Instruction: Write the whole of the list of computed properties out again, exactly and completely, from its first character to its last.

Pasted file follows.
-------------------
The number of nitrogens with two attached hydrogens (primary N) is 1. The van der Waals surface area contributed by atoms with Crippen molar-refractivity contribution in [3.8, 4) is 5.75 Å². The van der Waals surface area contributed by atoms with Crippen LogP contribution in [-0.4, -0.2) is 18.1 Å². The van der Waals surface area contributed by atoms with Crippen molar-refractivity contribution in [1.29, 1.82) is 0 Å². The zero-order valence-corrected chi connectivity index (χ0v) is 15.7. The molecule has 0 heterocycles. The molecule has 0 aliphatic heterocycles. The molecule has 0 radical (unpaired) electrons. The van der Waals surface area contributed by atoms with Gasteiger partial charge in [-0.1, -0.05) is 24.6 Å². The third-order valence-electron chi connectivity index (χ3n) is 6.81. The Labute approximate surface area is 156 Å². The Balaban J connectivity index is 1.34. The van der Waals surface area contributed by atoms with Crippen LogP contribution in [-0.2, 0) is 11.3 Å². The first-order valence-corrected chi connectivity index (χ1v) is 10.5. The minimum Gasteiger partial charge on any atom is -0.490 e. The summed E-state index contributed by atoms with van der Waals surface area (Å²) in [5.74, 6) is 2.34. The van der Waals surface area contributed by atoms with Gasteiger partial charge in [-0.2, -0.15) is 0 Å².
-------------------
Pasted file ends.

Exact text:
The number of nitrogens with two attached hydrogens (primary N) is 1. The van der Waals surface area contributed by atoms with Crippen molar-refractivity contribution in [3.8, 4) is 5.75 Å². The van der Waals surface area contributed by atoms with Crippen LogP contribution in [-0.4, -0.2) is 18.1 Å². The van der Waals surface area contributed by atoms with Crippen molar-refractivity contribution in [1.29, 1.82) is 0 Å². The zero-order valence-corrected chi connectivity index (χ0v) is 15.7. The molecule has 0 heterocycles. The molecule has 0 aliphatic heterocycles. The molecule has 0 radical (unpaired) electrons. The van der Waals surface area contributed by atoms with Gasteiger partial charge in [-0.1, -0.05) is 24.6 Å². The third-order valence-electron chi connectivity index (χ3n) is 6.81. The Labute approximate surface area is 156 Å². The Balaban J connectivity index is 1.34. The van der Waals surface area contributed by atoms with Crippen LogP contribution in [-0.2, 0) is 11.3 Å². The first-order valence-corrected chi connectivity index (χ1v) is 10.5. The minimum Gasteiger partial charge on any atom is -0.490 e. The summed E-state index contributed by atoms with van der Waals surface area (Å²) in [5.74, 6) is 2.34. The van der Waals surface area contributed by atoms with Gasteiger partial charge in [-0.2, -0.15) is 0 Å².